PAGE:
Uncertainty Modeling and Fatigue Reliability Assessment of Concrete Gravity Based Foundation for Offshore Wind Turbines

Velarde, Joey (COWI A/S) | Kramhøft, Claus (COWI A/S) | Sørensen, John Dalsgaard (Aalborg University)

OnePetro 

ABSTRACT

Evaluation of the fatigue limit state (FLS) for offshore wind turbine foundations is normally based on deterministic design approaches, where partial safety factors are used to account for load and resistance uncertainties. In this paper, the propagation of uncertainties related to structural, environmental and fatigue damage model parameters is evaluated by performing Monte Carlo fatigue simulations of a reference Gravity Based Foundation (GBF) supporting a 5 MW offshore wind turbine. A linear model for concrete fatigue damage is formulated based on the S-N approach, and fatigue structural reliability is evaluated using the FORM technique. Results indicate that the uncertainty related to wind turbulence intensity has the highest influence on fatigue loads during power production. Adopting a probabilistic damage model for concrete also increases the fatigue damage standard deviation by 60% and 85% for structures in water and in air, respectively. In addition, the assumption on Miner’s rule uncertainty has a large influence on the structural reliability. A reduction of this uncertainty from Δcov=0.40 to Δcov=0.30 could increase the annual reliability index by 22%.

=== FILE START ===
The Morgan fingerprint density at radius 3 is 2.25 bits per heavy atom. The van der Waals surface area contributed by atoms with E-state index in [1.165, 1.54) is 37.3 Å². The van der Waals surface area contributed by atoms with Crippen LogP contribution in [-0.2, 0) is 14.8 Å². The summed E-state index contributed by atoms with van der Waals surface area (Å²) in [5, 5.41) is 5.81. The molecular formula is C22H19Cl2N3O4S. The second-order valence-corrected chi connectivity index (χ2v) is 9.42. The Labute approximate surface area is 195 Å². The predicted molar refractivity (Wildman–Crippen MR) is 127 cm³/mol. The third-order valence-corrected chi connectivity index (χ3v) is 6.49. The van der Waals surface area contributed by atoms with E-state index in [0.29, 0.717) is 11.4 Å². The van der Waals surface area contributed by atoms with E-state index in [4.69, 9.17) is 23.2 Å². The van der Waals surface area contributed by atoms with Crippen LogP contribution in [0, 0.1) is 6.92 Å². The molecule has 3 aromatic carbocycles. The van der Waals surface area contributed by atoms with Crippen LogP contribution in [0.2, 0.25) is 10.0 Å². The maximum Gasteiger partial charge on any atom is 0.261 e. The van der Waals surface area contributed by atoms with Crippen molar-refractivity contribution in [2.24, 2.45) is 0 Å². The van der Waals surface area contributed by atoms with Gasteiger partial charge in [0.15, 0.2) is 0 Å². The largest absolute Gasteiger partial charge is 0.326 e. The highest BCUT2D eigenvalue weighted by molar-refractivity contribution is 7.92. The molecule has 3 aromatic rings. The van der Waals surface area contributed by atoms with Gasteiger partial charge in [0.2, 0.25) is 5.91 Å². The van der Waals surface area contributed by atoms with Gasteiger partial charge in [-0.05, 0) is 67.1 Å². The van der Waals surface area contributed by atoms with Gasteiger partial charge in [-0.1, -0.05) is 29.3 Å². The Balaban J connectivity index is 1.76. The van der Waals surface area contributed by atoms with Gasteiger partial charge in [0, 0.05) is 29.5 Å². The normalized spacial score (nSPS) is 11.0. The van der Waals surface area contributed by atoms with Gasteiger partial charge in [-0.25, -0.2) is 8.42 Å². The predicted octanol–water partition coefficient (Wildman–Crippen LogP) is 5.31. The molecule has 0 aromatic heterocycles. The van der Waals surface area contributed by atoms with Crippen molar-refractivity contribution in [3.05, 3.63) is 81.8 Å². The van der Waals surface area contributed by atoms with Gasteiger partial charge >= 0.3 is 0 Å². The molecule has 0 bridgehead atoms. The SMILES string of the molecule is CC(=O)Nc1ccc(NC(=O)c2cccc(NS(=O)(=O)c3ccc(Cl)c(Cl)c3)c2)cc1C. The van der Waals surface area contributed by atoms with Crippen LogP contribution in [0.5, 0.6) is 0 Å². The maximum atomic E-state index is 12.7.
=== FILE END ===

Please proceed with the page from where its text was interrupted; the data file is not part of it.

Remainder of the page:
INTRODUCTION

In the detailed design of offshore wind turbine (OWT) foundations, the structure has to be evaluated for fatigue to ensure that the structure withstands environmental loads throughout its intended design life (typically 25 years). Current design standards are based on deterministic approaches, where partial safety factors are used to account for uncertainties in loads and resistance models. This approach, however, can either be over conservative or unsafe. It has been shown that target reliability level for OWTs can be lowered compared to other fixed offshore structures due to lower risks and consequences related to failure (Marquez-Dominguez & Sorensen, 2012). Moreover, uncertainties related to environmental inputs, which affect reliability assessments, are site-specific. To achieve more robust and cost-effective solutions, relevant sources of uncertainties have to be accounted for when performing reliability analyses and calibration of safety factors.